This was disclosed by Navy public affairs spokesman Cmdr. Lued Lincuna during the sidelights of Monday's Pagasa Island trip.
He said that the weapon systems, which consisted of rocket and machine gun mounts, have arrived and is now in the process of being moved to the hangar where the aircraft is stored.
The two armed AW-109 airframes arrived in the Philippines last December. This is part of the five-helicopter deal, worth Php1.33-billion, signed by the Philippines with AgustaWestland in early 2013.
Three of the AW-109s were delivered and commissioned in Dec. 22, 2014.
The versions of the AW-109s will be armed with machine guns, 20mm cannons and possibly, with air-to-ground rockets.
The AW-109 "Power" helicopter is a three-ton class eight seat helicopter powered by two Pratt and Whitney PW206C engines.
The spacious cabin is designed to be fitted with a number of modular equipment packages for quick and easy conversion between roles.
The aircraft’s safety features include a fully separated fuel system, dual hydraulic boost system, dual electrical systems and redundant lubrication and cooling systems for the main transmission and engines.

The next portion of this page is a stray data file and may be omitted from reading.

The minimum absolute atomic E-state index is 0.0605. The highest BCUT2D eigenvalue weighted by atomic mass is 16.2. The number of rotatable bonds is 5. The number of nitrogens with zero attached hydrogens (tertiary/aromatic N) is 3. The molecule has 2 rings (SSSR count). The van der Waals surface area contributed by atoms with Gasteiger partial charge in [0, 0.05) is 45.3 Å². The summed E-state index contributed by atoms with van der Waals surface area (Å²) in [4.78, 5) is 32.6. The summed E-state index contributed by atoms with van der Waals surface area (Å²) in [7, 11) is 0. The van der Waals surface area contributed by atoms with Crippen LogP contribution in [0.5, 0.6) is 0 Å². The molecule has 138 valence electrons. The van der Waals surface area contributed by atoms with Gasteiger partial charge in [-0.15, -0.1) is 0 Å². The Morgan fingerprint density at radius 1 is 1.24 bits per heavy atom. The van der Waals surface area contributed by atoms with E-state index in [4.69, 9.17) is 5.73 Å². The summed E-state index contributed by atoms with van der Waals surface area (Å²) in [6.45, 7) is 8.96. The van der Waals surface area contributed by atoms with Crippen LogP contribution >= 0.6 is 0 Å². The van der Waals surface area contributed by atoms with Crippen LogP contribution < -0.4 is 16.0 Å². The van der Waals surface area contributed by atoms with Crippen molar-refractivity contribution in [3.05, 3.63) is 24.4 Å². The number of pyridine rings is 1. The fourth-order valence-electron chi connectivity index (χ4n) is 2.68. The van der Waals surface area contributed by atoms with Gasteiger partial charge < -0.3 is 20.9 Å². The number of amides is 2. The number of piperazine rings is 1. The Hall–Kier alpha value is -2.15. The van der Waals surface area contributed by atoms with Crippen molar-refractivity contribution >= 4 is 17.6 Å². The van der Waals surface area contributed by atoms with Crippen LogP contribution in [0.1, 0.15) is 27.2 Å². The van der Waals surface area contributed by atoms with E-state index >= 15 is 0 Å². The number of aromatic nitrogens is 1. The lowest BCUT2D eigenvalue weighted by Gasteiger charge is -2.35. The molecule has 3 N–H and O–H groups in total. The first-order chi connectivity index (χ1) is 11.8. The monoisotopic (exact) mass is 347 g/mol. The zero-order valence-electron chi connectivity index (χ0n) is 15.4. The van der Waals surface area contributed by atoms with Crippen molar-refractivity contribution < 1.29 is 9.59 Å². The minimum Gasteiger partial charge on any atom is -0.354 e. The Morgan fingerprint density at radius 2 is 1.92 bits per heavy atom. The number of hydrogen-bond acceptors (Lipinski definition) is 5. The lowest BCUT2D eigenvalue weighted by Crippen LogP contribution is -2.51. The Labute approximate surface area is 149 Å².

The AW-109 has established itself as the world’s best selling light-twin helicopter for maritime missions.
Its superior speed, capacity and productivity combined with reliability and ease of maintenance make it the most cost effective maritime helicopter in its class.
For shipboard operations, the aircraft has a reinforced-wheeled landing gear and deck mooring points as well as extensive corrosion protection measures.
The ability to operate from small ships in high sea state enables the AW-109 to perform its mission when many other helicopters would be confined to the ship’s hangar.
Over 550 AW-109 "Power" and AW-109 light utility helicopters have been ordered for commercial, parapublic and military applications by customers in almost 50 countries.
The Philippine Navy BRP Emilio Jacinto (PS-35) Patrol Corvette along side with AgustaWestland AW109 Maritime helicopter.